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so precipitate or fall to the bottom, and then the fluid n laid to be faturated with the body it has diffolved yet a fluid, which is faturated with one body, may afterwards difible. others of different kinds, and keep all their particles fulpended together. When any menftruum has entirely diffolved a body, it will continue as tranfparent as it was before. The caufe of which may be alligned from what Sir Ifaac Newton difcovered by experiments that the parti-

cles of bodies moil be of a ccrtain fae, or bignefs, to caufe any relleftion or refraftion of the rays of light at their furfaces. From whence he gives the rearms why fome bodies are opake, and others tranfparent and he alfo ohferves, that the moll opake bodies, filch as metals, being diffolved in an acid menfirunm, and thereby reduced to their ultimate and fmalleft particles, do not take away the tranfparency of the menlItuum. Hence we may always know how to dillinguifh a folution from a mixture for if a body be reduced to powder, and thrown into A fluid that will diffolve it, and they are then fhaken fuddenly together, the fluid will continue fomewhat opake till the folution be elFeEted, or till what remains undillifived falls to the bottom. For in this cafe the particles are not at firfi reduced to their fmalleft Ilse, as they are always in a folution. I think, therefore, we may confider the tranfparency of an heterogeneous fluid (or one that contains in it particles of another body) as the criterion of a true folution, and where that is wanting, it is only a mixture, as when water and air appear together in froth, or in a cloud, or a thick milt, it is only a mixture of chore bodies, and not a fulution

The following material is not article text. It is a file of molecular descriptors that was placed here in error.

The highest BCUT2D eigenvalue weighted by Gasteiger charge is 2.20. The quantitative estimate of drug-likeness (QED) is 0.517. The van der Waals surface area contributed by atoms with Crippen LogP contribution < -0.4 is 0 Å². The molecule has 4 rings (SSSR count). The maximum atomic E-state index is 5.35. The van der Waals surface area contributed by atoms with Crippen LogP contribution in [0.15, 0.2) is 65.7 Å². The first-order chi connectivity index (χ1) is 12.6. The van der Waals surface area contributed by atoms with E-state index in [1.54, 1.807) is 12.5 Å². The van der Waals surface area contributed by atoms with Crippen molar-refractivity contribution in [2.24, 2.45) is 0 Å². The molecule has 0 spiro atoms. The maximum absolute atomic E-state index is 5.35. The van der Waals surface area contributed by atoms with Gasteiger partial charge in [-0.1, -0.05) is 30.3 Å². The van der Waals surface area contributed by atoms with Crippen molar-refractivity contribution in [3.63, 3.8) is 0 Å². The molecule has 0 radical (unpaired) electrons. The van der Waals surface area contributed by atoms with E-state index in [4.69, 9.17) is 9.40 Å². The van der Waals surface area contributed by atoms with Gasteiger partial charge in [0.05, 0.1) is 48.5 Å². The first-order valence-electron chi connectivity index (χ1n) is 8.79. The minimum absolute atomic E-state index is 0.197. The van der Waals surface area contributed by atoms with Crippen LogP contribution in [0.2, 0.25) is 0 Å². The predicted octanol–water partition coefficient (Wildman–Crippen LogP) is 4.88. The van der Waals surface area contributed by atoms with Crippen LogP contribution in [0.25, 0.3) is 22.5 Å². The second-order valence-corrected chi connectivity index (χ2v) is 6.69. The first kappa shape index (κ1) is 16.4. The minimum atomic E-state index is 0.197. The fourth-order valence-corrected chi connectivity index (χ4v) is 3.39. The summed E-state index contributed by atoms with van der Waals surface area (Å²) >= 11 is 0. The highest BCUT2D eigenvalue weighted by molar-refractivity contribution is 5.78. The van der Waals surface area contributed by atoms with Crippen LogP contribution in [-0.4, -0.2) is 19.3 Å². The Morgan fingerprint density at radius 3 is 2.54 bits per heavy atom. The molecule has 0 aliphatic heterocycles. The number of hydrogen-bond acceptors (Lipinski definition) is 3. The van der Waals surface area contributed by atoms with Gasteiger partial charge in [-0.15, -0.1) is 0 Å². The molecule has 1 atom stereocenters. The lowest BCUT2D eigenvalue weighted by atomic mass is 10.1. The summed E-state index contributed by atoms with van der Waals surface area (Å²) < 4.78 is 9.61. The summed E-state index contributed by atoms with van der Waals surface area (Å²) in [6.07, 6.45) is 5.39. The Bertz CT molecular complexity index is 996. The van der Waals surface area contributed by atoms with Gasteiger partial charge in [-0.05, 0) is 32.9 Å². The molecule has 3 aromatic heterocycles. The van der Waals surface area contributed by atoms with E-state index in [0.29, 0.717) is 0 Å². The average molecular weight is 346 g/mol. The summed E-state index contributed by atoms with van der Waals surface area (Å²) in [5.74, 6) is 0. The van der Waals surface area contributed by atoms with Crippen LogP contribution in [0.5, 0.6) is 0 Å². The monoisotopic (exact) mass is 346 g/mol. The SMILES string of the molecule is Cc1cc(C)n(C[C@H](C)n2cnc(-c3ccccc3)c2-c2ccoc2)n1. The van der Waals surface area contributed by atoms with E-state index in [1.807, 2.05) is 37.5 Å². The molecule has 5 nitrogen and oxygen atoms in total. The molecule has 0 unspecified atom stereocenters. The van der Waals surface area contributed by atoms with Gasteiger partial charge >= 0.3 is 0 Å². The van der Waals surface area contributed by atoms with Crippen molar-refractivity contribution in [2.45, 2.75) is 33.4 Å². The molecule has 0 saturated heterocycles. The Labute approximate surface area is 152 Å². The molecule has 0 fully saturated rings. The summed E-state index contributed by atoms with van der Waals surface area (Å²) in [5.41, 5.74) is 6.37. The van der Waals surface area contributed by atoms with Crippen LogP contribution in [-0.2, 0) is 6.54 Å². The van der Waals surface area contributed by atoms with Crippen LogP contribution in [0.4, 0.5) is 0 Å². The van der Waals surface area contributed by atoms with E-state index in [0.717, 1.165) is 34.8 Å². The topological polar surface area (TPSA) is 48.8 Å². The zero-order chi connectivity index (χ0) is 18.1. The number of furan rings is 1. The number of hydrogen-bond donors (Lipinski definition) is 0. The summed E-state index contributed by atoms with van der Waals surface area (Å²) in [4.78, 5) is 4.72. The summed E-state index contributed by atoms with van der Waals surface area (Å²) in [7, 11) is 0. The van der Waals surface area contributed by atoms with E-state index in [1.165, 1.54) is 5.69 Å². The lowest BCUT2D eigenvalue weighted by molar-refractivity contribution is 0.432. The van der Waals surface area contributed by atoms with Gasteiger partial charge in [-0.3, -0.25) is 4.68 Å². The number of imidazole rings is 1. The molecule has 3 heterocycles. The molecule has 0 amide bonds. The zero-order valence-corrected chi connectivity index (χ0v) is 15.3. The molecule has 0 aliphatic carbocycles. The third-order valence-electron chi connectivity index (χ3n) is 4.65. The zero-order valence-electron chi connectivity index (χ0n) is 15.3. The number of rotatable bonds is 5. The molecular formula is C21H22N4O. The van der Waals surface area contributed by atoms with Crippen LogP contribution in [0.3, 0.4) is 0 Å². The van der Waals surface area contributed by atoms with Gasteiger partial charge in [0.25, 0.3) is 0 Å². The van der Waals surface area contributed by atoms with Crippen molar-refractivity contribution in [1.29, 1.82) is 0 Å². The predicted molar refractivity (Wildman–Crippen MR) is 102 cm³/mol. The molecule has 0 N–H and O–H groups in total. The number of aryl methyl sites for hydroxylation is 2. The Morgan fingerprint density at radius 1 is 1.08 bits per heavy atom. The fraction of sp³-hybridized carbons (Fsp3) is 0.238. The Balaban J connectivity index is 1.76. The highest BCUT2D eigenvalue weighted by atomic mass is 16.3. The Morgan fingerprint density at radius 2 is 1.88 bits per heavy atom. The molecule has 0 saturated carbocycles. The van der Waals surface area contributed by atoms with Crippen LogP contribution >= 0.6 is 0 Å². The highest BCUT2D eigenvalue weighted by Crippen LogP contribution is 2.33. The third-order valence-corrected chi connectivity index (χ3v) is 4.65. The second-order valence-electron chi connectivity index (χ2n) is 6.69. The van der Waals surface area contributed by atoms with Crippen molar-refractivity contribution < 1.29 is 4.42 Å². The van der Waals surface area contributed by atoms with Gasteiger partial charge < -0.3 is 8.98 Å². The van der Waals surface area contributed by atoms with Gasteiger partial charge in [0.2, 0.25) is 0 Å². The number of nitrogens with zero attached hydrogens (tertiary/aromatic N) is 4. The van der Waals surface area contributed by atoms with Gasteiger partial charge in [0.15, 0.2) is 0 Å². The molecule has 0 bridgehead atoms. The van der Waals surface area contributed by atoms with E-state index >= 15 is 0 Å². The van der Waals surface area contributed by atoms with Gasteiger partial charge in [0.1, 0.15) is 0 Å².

of either.


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